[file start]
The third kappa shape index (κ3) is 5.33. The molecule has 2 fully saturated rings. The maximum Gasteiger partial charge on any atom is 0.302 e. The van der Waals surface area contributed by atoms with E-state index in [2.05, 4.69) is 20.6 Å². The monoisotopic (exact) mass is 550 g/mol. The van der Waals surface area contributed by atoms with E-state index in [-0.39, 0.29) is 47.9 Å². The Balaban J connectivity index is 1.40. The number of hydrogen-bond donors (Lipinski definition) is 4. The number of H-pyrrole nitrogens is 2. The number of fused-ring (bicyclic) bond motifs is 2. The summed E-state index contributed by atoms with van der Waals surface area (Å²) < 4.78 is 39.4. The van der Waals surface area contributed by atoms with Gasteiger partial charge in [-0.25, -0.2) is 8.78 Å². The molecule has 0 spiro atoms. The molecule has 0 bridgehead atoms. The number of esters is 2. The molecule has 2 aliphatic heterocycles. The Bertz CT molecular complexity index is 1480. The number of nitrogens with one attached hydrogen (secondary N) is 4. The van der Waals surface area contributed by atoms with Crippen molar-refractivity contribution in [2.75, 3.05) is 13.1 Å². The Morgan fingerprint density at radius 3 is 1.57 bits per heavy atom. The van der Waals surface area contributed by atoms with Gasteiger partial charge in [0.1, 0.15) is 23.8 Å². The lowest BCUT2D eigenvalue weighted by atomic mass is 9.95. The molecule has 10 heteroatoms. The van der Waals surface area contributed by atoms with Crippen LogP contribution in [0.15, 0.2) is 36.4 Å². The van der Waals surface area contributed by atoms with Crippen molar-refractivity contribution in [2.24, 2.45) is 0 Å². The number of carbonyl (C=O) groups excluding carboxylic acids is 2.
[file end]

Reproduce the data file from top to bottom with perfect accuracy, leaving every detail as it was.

The third kappa shape index (κ3) is 5.33. The molecule has 2 fully saturated rings. The maximum Gasteiger partial charge on any atom is 0.302 e. The van der Waals surface area contributed by atoms with E-state index in [2.05, 4.69) is 20.6 Å². The monoisotopic (exact) mass is 550 g/mol. The van der Waals surface area contributed by atoms with E-state index in [-0.39, 0.29) is 47.9 Å². The Balaban J connectivity index is 1.40. The number of hydrogen-bond donors (Lipinski definition) is 4. The number of H-pyrrole nitrogens is 2. The number of fused-ring (bicyclic) bond motifs is 2. The summed E-state index contributed by atoms with van der Waals surface area (Å²) < 4.78 is 39.4. The van der Waals surface area contributed by atoms with Gasteiger partial charge in [-0.25, -0.2) is 8.78 Å². The molecule has 0 spiro atoms. The molecule has 0 bridgehead atoms. The number of esters is 2. The molecule has 2 aliphatic heterocycles. The Bertz CT molecular complexity index is 1480. The number of nitrogens with one attached hydrogen (secondary N) is 4. The van der Waals surface area contributed by atoms with Crippen molar-refractivity contribution in [2.75, 3.05) is 13.1 Å². The Morgan fingerprint density at radius 3 is 1.57 bits per heavy atom. The van der Waals surface area contributed by atoms with Gasteiger partial charge in [0.1, 0.15) is 23.8 Å². The lowest BCUT2D eigenvalue weighted by atomic mass is 9.95. The molecule has 10 heteroatoms. The van der Waals surface area contributed by atoms with Crippen LogP contribution in [0.15, 0.2) is 36.4 Å². The van der Waals surface area contributed by atoms with Crippen molar-refractivity contribution in [2.24, 2.45) is 0 Å². The number of carbonyl (C=O) groups excluding carboxylic acids is 2.